It was a good day to be sat on a good show jumper as the final phase of competition got underway in Poland at the LOTTO Strzegom Horse Trials. Strzegom’s ring is not one for the faint of heart — it gives off a sort of “fish bowl” feeling, with its low boundary fences and tightly designed track. There is much atmosphere to take in, and the time on the clock is always hard to beat — especially if your horse is prone to distraction.
To that end, just five of the 32 finishers in the CCIO4*-S FEI Nations Cup division managed clear rounds inside the time allowed. Polish designer Lukasz Szustorowski’s jumping track required finesse and attention as well as a commitment to continuing to come forward through each and every turn and related distance. It was a true test on the final day of competition, and in the end the two top spots would remain unchanged as both Lea Siegl (AUT) and van Helsing P as well as Caroline Pamukcu (USA) and HSH Blake delivered emphatic clear rounds to cement their individual podium finishes.
Lea moved into the lead following Saturday’s cross country with the 13-year-old DSP gelding van Helsing P (Van Gogh – Carisma P, by Carismo), who was her partner for the 2021 FEI European Eventing Championships in Avenches (SUI), thanks to a quicker trip around than dressage leader Caroline Pamukcu and HSH Blake (Tolan R – Doughiska Lass, by Kannan). With a 4* win in her pocket already this season, earned at Montelibretti with her Olympic mount DSP Fighting Line, Lea now finds herself well-supported for a bid at this summer’s European Championships at Haras du Pin.
The Netherlands’ Olympic bid remains alive with an important win in Nations Cup team competition this weekend, earning 100 points while current Nations Cup standings leader Belgium collects 80 points for their third place finish. This will push the Dutch into second in the points standings with a total of 285, swapping spots with the Italians who will collect 60 points for a fifth place finish today. Belgium will maintain their lead with 350 points in total. Dutch Chef Andrew Heffernan cited the upcoming Nations Cup legs at Haras de Jardy (FRA) and Avenches (SUI) as well as August’s FEI European Eventing Championships (which stand alone as another chance to earn Olympic qualification — the two top teams without existing qualification will earn their ticket) as the immediate focus for his team.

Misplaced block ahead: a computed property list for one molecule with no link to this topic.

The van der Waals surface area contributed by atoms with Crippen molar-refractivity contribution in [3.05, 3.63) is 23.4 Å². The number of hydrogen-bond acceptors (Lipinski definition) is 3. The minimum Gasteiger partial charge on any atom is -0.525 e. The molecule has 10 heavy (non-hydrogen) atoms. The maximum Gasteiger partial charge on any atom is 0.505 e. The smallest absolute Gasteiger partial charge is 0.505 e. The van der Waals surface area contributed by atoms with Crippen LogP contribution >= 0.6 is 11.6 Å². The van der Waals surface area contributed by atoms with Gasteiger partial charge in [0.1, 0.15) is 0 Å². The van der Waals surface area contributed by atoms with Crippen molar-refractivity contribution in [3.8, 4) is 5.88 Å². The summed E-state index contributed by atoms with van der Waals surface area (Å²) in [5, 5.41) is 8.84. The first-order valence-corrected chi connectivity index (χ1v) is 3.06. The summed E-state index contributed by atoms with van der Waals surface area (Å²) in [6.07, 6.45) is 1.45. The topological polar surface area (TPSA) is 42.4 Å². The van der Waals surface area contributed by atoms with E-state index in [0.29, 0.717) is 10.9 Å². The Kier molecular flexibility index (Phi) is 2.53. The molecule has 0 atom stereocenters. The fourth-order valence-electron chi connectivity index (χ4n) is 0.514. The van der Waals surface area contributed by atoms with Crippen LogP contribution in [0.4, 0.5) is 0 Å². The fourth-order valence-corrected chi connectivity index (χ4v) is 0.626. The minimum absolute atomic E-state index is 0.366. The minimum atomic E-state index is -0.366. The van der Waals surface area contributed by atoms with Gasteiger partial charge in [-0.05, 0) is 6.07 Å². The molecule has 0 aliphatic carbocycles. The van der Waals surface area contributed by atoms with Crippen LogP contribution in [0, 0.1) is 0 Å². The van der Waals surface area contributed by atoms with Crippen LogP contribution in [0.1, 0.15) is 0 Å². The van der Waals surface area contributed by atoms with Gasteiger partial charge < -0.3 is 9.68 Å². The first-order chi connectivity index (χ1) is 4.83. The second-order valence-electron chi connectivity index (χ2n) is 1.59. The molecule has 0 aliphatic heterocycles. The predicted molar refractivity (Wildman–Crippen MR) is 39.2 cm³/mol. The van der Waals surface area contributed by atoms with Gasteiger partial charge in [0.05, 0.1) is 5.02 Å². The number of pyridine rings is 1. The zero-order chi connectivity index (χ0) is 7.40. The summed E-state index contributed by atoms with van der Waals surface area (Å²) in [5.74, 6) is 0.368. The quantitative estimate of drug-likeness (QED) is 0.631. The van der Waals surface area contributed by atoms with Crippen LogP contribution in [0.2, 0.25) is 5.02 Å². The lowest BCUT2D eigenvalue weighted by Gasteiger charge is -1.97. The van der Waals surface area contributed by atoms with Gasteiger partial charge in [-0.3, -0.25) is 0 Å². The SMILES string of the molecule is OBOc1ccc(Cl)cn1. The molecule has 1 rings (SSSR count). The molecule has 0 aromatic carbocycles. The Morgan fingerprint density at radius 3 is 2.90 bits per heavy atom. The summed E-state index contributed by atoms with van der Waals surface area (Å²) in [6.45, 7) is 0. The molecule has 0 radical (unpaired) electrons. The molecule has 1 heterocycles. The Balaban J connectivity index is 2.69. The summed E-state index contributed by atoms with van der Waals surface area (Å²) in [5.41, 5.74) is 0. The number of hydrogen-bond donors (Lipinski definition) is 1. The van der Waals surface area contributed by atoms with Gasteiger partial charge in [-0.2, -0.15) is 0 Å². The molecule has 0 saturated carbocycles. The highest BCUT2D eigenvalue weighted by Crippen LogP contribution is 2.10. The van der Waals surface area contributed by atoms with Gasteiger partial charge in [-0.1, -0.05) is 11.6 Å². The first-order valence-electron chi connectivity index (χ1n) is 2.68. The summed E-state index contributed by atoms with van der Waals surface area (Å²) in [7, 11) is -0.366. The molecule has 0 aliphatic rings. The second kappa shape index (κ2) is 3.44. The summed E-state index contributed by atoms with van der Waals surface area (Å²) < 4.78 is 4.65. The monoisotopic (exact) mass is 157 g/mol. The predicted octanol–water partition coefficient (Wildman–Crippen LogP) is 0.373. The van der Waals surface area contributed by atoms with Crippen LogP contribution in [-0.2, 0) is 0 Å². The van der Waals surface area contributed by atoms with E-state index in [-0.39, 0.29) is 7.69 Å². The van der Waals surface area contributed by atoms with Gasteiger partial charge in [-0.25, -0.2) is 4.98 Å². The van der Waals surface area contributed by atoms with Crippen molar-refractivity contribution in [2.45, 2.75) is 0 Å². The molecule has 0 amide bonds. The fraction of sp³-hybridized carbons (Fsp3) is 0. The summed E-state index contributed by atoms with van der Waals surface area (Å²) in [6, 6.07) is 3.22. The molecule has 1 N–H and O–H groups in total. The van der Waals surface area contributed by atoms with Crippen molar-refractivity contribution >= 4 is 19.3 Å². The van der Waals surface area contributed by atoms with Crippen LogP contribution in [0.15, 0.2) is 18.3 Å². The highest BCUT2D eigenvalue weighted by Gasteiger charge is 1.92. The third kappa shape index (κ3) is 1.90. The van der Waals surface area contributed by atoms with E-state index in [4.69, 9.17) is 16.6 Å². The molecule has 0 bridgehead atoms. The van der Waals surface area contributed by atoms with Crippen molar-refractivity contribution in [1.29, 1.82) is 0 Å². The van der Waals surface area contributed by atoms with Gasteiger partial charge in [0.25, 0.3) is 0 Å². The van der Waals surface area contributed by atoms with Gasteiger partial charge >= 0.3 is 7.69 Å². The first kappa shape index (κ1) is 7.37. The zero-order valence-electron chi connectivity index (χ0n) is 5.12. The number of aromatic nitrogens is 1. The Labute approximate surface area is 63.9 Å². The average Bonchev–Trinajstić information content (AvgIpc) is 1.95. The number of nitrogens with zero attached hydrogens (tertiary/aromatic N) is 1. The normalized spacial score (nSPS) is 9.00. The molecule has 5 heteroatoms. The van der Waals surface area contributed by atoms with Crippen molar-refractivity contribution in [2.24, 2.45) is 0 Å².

“These guys performed so well,” Andrew said in a post-event press release. “It was a really tough competition and it was really refreshing to see such a strong and forward thinking and demanding cross country course. It also gave us good pictures. There were no nasty falls or moments and that was really good for the sport. These guys performed fantastic and that is why we won. I am very proud.”
Merel Blom, who piloted the 8-year-old Chinuk R to a top-10 individual finish today, summed up the driving force behind the Dutch effort: “There is not a bigger motivator than Paris. We stand up every morning just pushing for Paris and we will keep pushing until we are there, for sure.”
Silver for Team USA
Caroline Pamukcu might be sitting on the most consistent horse — HSH Blake — in the U.S. at the moment, with accolades ranging back to his debut eventing season as a 5-year-old. Beneficiaries of the Holekamp/Turner Le Lion d’Angers Grant via the USEA in 2022, Caroline tested the then-7-year-old by Tolan R against the best in the world at the FEI WBFSH Breeding World Championships, finishing 10th overall and on the pair’s dressage score that week.
“Tim Holekamp really encouraged me to do Le Lion,” Caroline said earlier this week, noting that HSH Blake is a prime example of a horse that’s followed the pipeline laid out in the States for up-and-coming elite event horses. “It’s really cool for America because we’re really developing a pipeline for horses and riders, and I think we need to push for programs like this to continue. Kudos to Leslie [Law] because he’s the one who’s been fighting for this all along, and it’s really showing how much it boosts our whole sport in the end.”
Caroline is hoping to be selected for the Pan American Games in Santiago, Chile this October with HSH Blake, who was purchased with the help of Caroline’s mother, Sherrie, and Mollie Hoff. With the U.S. already earning its qualification for Paris at World Championships last year, the opportunity stands to send a developing team for some additional experience and — especially with the help of a strong development program — a healthy prospect of another Pan Ams medal.
“I just feel like I was made for this sport,” Caroline commented. “This is my career. I’m very grateful for this country and for this support. I want to represent my country so badly — it’s really what I love for, and I really hope I get that chance soon.”